We broke the rules recreating it here, because we served it with some grilled shrimp and a fish other than salmon. Also heavenly.

Side Dishes, Vegetables

Cauliflower with Cheese Sauce

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Here’s the cookbook that still resides on Mom’s counter. It’s missing the title pages and the tape that reattached the last page of the index, but the duck tape repairs on the spine still hold.

It’s been a part of the Stein kitchen as long as the boys can remember, and it’s filled with treasures and memory.

Mom didn’t ever share a recipe for this, but it started with a classic white sauce and a high quality cheddar, so this is the one from the Good Housekeeping Cook Book.

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I always marvel at how simple this really is.

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Stirring and stirring is the  key to smooth white sauce – while adding the milk slowly.

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Medium White Sauce (cream sauce)

2 Tablespoons butter or margarine

2 Tablespoons flour (some people prefer to reduce flour to 1-1/2 T)

Speck pepper

1/2 tesaspoon salt

Dash paprika

1 cup milk, or part milk and part light cream

1. In double boiler (or in saucepan over low heat), melt butter; add flour, pepper, salt, paprika; stir until blended, smooth.

2. Slowly add milk, stirring constantly to avoid lumps.

3. Cook, stirring, until smooth and thickened. Makes one cup.

To make cheese sauce, add 1/2 to 1 cup grated cheese and dash cayenne pepper. *

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Our cauliflower was cooked in chunks. Not nearly as lovely as that whole globe.

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This original recipe calls for mustard powder here but I never remember that being used in the Stein kitchen. In my memory, maybe my own Mother’s addition of cayenne makes its way in here, but I’m fairly certain it was a part of LaVerne’s sauce, too.

A double boiler was never used, just a good heavy saucepan.

Always use a high quality cheddar. In the Stein’s house, it was invariably Tillamook.

My husband and I couldn’t agree on how the cauliflower was cooked, though it was always whole. Was it boiled or steamed? It was always lovely in the serving dish, that warm pale yellow cheese sauce flowing down the sides of the head of cauliflower.

He doesn’t remember this, but as I recall, his Mom made cheese sauce for broccoli sometimes, too. When our daughter disdained all vegetables except raw ones, she would eat cooked broccoli this way with pleasure. All the various Steins can correct me if I’m wrong…

Do you remember a sauce that made everything better?

Side Dishes, Vegetables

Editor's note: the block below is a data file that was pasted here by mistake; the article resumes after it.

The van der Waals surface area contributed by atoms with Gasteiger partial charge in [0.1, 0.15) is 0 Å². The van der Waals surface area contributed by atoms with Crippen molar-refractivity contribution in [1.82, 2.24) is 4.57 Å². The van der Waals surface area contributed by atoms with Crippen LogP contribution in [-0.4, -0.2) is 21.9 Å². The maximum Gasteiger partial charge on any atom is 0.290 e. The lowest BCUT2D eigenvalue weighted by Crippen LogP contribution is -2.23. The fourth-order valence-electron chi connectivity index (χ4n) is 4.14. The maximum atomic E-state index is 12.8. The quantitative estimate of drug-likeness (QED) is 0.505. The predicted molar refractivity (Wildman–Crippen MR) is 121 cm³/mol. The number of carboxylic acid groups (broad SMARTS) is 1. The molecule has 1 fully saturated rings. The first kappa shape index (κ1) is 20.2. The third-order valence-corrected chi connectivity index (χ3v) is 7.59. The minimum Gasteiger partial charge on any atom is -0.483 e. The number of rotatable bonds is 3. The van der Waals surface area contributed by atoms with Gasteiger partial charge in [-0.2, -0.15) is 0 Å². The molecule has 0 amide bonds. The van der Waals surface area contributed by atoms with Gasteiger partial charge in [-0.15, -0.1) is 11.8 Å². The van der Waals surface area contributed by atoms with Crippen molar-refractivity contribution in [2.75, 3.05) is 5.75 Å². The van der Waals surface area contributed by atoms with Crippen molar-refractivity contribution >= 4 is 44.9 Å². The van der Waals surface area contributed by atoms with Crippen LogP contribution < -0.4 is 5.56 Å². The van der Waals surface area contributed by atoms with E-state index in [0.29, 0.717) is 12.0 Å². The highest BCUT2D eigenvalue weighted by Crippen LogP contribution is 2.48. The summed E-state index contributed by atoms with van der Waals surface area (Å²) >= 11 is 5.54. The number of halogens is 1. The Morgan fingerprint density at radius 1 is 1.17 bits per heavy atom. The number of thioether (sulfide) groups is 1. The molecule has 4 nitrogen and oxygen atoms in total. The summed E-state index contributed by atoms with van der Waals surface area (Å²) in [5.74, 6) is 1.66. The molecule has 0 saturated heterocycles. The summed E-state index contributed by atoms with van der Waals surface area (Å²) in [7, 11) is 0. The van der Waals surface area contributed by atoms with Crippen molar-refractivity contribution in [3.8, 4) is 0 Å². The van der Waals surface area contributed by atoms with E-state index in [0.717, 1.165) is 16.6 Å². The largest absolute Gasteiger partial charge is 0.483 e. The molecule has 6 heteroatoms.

Green Beans

This is how green beans were always prepared at the Stein house. It’s another dish I learned by helping LaVerne in the kitchen. There was never a written recipe, so it’s recorded how we’ve remembered it. Of course, these were usually beans out of Dad’s garden, and there were lots and lots of those. The recipe applied to their canned quart jars of beans as well as the fresh ones, though, and the cooking time was adjusted to account for the form of the produce used.

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Green Beans

1 pound of fresh green beans, washed and snapped

1/2 medium onion, diced

3-4 slices of bacon, diced

Water to cover beans

Dice and then saute 3-4 slices of bacon. Drain if needed, leaving enough fat to saute the onions. Cook these two ingredients together until the onions begin to soften.

Add washed and snapped green beans and saute until the beans begin to change color to bright green. Add enough water to cover the bottom of the pot with about an inch of liquid and bring to a boil.

Turn down and simmer, covered, until beans are tender, about 20 minutes for fresh mature beans. Cooking time will vary depending on size of beans.


We use enough bacon to impart flavor to the beans but not so much that they’re greasy. The bacon we used this time turned out to be very lean and we didn’t drain it. I added no salt to this recipe, but I’m thinking some was added during cooking. LaVerne’s salt box comes to mind.

The Stein green bean recipe did not depend on measured amounts of vegetable, but whatever came out of the garden, so adjust your quantities of onion and bacon to taste. This method works well with frozen green beans, too.

If the home-canned beans were used, the juice from the jar was the only liquid.

What is your favorite three-ingredient recipe?

Side Dishes, Vegetables

Carrots and Peas

There wasn’t a written-down recipe for this. I learned it by osmosis from being in Mom’s kitchen. It was a commonly served vegetable accompaniment to almost any meal in the Stein household (the amounts here are as adapted for our small family), and is the only way I’ve ever really liked carrots cooked except as part of another dish.

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Carrots and Peas

1 pound carrots

1 cup frozen peas

2 tsp butter

1 cube chicken bouillon

1/2 cup water

Peel and slice a pound of carrots. Saute in 2 teaspoons of butter in a pan with a lid (a saucepan or saute pan works equally well) until carrots are glistening and butter begins to take on an orange color in the bottom of the pan.

Dissolve bouillon cube in half cup hot water and pour over carrots. Cover and cook until carrots are beginning to soften (about 10 minutes).

Add peas. Continue cooking for another 5 minutes or so, until carrots are cooked to desired tenderness, and peas are hot through.

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Is there a vegetable you only like served a certain way?